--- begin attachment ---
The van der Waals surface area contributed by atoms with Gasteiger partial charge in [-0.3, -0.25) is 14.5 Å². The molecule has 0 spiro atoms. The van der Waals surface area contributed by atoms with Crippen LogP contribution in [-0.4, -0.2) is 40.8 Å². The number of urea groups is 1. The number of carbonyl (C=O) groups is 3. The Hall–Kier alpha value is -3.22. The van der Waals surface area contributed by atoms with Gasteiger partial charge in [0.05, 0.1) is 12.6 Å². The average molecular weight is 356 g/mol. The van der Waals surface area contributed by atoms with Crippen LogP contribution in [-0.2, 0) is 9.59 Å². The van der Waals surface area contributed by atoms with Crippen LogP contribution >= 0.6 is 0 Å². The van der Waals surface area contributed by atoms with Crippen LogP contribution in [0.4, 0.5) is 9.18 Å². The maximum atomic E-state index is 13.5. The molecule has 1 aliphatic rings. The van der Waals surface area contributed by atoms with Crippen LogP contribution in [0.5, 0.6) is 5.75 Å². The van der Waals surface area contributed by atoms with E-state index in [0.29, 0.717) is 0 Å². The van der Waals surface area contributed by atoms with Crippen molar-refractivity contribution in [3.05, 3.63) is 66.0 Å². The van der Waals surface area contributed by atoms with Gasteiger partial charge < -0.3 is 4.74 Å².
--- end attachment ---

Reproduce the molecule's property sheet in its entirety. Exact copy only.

The van der Waals surface area contributed by atoms with Gasteiger partial charge in [-0.3, -0.25) is 14.5 Å². The molecule has 0 spiro atoms. The van der Waals surface area contributed by atoms with Crippen LogP contribution in [-0.4, -0.2) is 40.8 Å². The number of urea groups is 1. The number of carbonyl (C=O) groups is 3. The Hall–Kier alpha value is -3.22. The van der Waals surface area contributed by atoms with Gasteiger partial charge in [0.05, 0.1) is 12.6 Å². The average molecular weight is 356 g/mol. The van der Waals surface area contributed by atoms with Crippen LogP contribution in [-0.2, 0) is 9.59 Å². The van der Waals surface area contributed by atoms with Crippen LogP contribution >= 0.6 is 0 Å². The van der Waals surface area contributed by atoms with Crippen LogP contribution in [0.4, 0.5) is 9.18 Å². The maximum atomic E-state index is 13.5. The molecule has 1 aliphatic rings. The van der Waals surface area contributed by atoms with Crippen LogP contribution in [0.5, 0.6) is 5.75 Å². The van der Waals surface area contributed by atoms with E-state index in [0.29, 0.717) is 0 Å². The van der Waals surface area contributed by atoms with Crippen molar-refractivity contribution in [3.05, 3.63) is 66.0 Å². The van der Waals surface area contributed by atoms with Gasteiger partial charge < -0.3 is 4.74 Å².